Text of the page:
Move Your Shoulders With Ease Once Again Through Physical Therapy!
You Don’t Have to Live with Tight or Achy Shoulders
Because we use our shoulders for almost every movement, it’s a big deal if they bother us!
There are numerous causes of shoulder pain, and the severity of the pain can range from minor discomfort caused by a pulled muscle to agonizing bone-on-bone friction caused by arthritis.
Shoulder pain can develop as a result of an injury, giving you the impression that your shoulder is immobile.
Shoulder pain can also appear in a variety of ways, such as reaching for the top shelf to put away dishes or struggling to find a comfortable sleeping position.
Whatever the source of your shoulder pain, MD Neuro-Rehab & Wellness Center is dedicated to providing you with natural pain relief options.
Why should I consider PT for shoulder pain/injury?
Rotator cuff injuries, also known as “torn shoulders,” are commonly associated with deep shoulder pain, arm weakness, difficulty reaching behind the back, and difficulty sleeping due to pain.
Depending on the severity and situation, surgery may be required, but proper physical therapy can often help reduce pain and restore strength to the rotator cuff in order to avoid surgical intervention. If surgery is required, physical therapy will be an important part of the recovery process.
According to the American Physical Therapy Association, “a recent Finnish study asserts that when it comes to the treatment of nontraumatic rotator cuff tears, physical therapy alone produces results comparable to arthroscopic surgery and open surgical repair.”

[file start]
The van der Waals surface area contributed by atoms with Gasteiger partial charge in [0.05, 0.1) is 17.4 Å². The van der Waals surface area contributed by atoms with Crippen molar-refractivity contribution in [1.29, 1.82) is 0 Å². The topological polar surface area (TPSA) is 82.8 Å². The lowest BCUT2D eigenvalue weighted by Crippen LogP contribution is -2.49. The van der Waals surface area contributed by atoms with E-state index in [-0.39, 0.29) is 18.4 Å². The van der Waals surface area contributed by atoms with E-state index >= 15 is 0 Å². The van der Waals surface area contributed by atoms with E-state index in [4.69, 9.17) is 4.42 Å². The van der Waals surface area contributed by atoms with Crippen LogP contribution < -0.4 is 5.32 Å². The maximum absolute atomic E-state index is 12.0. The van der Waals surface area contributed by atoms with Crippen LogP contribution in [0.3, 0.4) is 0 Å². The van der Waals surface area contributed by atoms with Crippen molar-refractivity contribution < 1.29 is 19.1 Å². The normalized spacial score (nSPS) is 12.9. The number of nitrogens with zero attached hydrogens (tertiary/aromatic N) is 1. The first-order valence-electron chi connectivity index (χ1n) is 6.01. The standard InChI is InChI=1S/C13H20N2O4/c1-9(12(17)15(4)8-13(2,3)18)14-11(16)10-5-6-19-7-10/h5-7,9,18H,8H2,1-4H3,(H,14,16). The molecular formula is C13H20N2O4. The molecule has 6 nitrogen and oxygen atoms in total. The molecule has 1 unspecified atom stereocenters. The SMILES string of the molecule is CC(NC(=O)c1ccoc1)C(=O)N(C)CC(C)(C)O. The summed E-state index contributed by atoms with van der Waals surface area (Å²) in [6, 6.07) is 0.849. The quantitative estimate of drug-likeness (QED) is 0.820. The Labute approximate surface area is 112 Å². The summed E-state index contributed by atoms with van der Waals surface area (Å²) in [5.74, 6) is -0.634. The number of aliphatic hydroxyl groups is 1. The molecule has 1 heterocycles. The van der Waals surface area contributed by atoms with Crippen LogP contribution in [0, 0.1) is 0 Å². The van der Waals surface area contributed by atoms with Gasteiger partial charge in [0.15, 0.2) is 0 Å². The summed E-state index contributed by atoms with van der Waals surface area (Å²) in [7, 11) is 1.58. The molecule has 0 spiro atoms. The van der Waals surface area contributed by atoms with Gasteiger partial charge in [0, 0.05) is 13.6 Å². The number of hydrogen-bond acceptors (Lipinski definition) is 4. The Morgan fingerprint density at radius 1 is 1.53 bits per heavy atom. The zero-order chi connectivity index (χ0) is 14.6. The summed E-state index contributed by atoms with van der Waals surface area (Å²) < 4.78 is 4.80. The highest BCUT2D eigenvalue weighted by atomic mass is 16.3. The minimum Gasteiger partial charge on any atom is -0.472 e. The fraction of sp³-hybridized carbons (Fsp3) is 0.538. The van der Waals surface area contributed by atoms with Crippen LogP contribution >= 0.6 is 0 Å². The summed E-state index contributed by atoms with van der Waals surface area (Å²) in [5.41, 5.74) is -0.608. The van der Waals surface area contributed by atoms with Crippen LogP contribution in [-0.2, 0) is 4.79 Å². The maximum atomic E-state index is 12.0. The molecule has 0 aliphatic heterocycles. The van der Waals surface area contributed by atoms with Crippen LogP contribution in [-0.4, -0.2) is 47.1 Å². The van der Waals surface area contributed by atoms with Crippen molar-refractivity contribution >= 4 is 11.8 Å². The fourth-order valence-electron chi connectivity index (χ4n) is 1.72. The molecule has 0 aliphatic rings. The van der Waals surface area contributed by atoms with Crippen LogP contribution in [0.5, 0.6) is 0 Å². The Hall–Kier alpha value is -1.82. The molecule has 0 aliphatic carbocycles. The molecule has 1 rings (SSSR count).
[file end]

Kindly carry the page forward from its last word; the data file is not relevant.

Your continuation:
MD Neuro-Rehab & Wellness Center’s natural and non-invasive methods can help relieve shoulder pain and heal rotator cuff injuries.
How can physical therapy relieve shoulder pain?
Physical therapy is a natural, simple, and comfortable way to relieve shoulder pain that does not involve the use of harmful drugs or invasive surgery.
Our Pikesville physical therapists have treated a wide range of shoulder pain conditions, with many patients experiencing improvement and relief after only a few short sessions.
Physical therapists are movement specialists who have been trained to use a variety of diagnostic tests and methods to prevent and monitor pain.
During your assessment, we will look at your range of motion, strength, coordination, medical history, joint mobility, and joint motion mechanics.
Once your physical therapist has identified the source of your shoulder pain, they will be able to create a personalized treatment plan to manage and relieve your discomfort.
Gentle manual therapy may be included in your treatment plan to aid in the restoration of normal joint movement, the relief of soft tissue restrictions, and the promotion of circulation. Specific therapeutic exercises to restore strength and a proper muscle activation sequence around the shoulder joint may also be included.
Another benefit of physical therapy is that you will learn new ways to move your body in order to increase your strength and avoid future shoulder problems.
Why it’s important to have comfortable shoulder movements